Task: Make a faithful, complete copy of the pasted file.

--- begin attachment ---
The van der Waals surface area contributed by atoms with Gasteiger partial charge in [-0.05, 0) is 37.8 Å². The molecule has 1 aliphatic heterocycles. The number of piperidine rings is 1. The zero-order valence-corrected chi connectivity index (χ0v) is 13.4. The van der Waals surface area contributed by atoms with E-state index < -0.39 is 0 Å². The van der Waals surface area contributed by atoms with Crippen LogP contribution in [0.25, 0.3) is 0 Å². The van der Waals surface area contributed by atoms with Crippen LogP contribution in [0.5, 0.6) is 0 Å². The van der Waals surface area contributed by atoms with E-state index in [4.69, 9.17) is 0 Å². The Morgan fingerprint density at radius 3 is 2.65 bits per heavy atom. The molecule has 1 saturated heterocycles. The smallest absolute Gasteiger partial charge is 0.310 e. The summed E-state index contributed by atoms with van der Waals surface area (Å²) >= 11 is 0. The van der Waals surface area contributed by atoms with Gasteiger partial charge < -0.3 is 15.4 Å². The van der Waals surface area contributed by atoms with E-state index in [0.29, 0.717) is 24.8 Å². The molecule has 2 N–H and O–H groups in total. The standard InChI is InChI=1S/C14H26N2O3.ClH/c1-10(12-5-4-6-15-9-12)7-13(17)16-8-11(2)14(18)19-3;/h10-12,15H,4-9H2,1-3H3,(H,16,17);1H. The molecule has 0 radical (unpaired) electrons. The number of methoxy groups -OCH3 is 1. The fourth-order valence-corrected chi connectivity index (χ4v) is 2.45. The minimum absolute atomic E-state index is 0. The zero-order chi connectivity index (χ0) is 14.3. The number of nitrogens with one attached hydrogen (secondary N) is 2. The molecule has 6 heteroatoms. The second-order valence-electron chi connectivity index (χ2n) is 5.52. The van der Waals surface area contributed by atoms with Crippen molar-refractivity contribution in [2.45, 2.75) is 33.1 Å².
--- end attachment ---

The van der Waals surface area contributed by atoms with Gasteiger partial charge in [-0.05, 0) is 37.8 Å². The molecule has 1 aliphatic heterocycles. The number of piperidine rings is 1. The zero-order valence-corrected chi connectivity index (χ0v) is 13.4. The van der Waals surface area contributed by atoms with E-state index < -0.39 is 0 Å². The van der Waals surface area contributed by atoms with Crippen LogP contribution in [0.25, 0.3) is 0 Å². The van der Waals surface area contributed by atoms with Crippen LogP contribution in [0.5, 0.6) is 0 Å². The van der Waals surface area contributed by atoms with E-state index in [4.69, 9.17) is 0 Å². The Morgan fingerprint density at radius 3 is 2.65 bits per heavy atom. The molecule has 1 saturated heterocycles. The smallest absolute Gasteiger partial charge is 0.310 e. The summed E-state index contributed by atoms with van der Waals surface area (Å²) >= 11 is 0. The van der Waals surface area contributed by atoms with Gasteiger partial charge < -0.3 is 15.4 Å². The van der Waals surface area contributed by atoms with E-state index in [0.29, 0.717) is 24.8 Å². The molecule has 2 N–H and O–H groups in total. The standard InChI is InChI=1S/C14H26N2O3.ClH/c1-10(12-5-4-6-15-9-12)7-13(17)16-8-11(2)14(18)19-3;/h10-12,15H,4-9H2,1-3H3,(H,16,17);1H. The molecule has 0 radical (unpaired) electrons. The number of methoxy groups -OCH3 is 1. The fourth-order valence-corrected chi connectivity index (χ4v) is 2.45. The minimum absolute atomic E-state index is 0. The zero-order chi connectivity index (χ0) is 14.3. The number of nitrogens with one attached hydrogen (secondary N) is 2. The molecule has 6 heteroatoms. The second-order valence-electron chi connectivity index (χ2n) is 5.52. The van der Waals surface area contributed by atoms with Crippen molar-refractivity contribution in [2.45, 2.75) is 33.1 Å².